“It was so weird, it almost seemed like they thought I had done something to my daughter; investigating me instead of the hospital. It was a nightmare.”

They took her daughter’s passport, laptop and phone and initially refused to give them back. The hospital released a press statement she explained, without really talking to her, and her daughter’s picture, unauthorized by her, was shared nationally. It was only through the help of a very close friend, whom she describes as more of a mother to her, that Myriam was able to recover her daughter’s personal effects from the police. She claims the police “lied” about finding suspicious searches on her laptop describing it all as a horror story.

The situation with the TCI Hospitals and Stephanie’s medical records was similar.  We were told the documents were only received after a lot of running around, a lot of back and forth.

Today, Myriam feels her matter lacked urgent, respectful attention because she lacked clout.

“I’m just a regular person so it’s like her life doesn’t matter because of that, that’s how I feel. They completely disregarded me like I didn’t even matter. The autopsy results, the bloodwork, they didn’t want to give us anything so we had to keep chasing after them to give it to us.”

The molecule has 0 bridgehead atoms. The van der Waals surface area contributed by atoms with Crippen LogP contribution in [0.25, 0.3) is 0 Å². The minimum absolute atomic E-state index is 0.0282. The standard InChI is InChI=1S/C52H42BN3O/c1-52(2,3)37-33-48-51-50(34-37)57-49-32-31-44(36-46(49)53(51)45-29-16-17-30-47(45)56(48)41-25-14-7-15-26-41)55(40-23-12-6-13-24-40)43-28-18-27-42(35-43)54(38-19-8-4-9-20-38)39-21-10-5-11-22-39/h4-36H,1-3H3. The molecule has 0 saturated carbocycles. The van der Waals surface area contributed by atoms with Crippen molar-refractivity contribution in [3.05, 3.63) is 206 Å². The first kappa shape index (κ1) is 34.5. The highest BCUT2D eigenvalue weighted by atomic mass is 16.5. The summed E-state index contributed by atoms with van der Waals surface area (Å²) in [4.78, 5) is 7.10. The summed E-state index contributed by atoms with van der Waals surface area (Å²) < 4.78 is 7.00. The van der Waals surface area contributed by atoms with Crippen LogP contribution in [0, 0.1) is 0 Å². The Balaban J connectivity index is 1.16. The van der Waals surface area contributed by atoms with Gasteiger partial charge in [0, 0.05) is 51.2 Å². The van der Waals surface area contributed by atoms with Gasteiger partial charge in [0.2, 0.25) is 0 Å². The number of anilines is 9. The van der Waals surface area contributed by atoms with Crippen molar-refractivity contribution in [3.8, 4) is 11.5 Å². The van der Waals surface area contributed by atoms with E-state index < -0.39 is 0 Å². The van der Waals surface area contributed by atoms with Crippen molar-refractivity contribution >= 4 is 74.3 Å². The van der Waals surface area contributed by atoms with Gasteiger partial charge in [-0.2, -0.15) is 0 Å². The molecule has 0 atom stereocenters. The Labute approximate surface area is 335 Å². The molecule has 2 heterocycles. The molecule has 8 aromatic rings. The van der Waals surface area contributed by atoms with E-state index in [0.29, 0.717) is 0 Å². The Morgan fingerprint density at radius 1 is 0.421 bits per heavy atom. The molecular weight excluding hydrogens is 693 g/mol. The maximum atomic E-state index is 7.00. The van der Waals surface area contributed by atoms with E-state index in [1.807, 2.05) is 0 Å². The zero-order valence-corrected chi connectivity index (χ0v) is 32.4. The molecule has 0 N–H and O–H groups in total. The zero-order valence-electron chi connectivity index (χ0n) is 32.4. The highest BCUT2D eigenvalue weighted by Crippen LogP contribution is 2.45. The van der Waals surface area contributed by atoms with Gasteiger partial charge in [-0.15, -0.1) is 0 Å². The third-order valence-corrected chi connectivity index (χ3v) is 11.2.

She feels that in the aftermath the hospital washed its hands of the incident making her out to be responsible, and now feels duped, like her faith in them was misplaced.

“I’m not God. I don’t know why it happened but I feel that at least I took her to the hospital. I feel like if they had just looked at her properly or done some examinations” she broke off “Don’t just look at her and say nothing is wrong with her. You prescribed her things, I go home and then she’s dead the next day? And everyone acts like it’s normal, it’s nothing.”


Myriam continues to have concerns about the strength of the medication prescribed and administered to her daughter.  On this three year anniversary, Magnetic Media is told that  Stephanie’s toxicology report listed several medications as being in the child’s system including ACETAMINOPHEN and PHENIRAMINE which have documented cases, though rare, of cardiac toxicity.

“When the lady gave me the medication I remember telling her those are adult medications and she told me that once a child is 11 years old they start prescribing them adult medications.”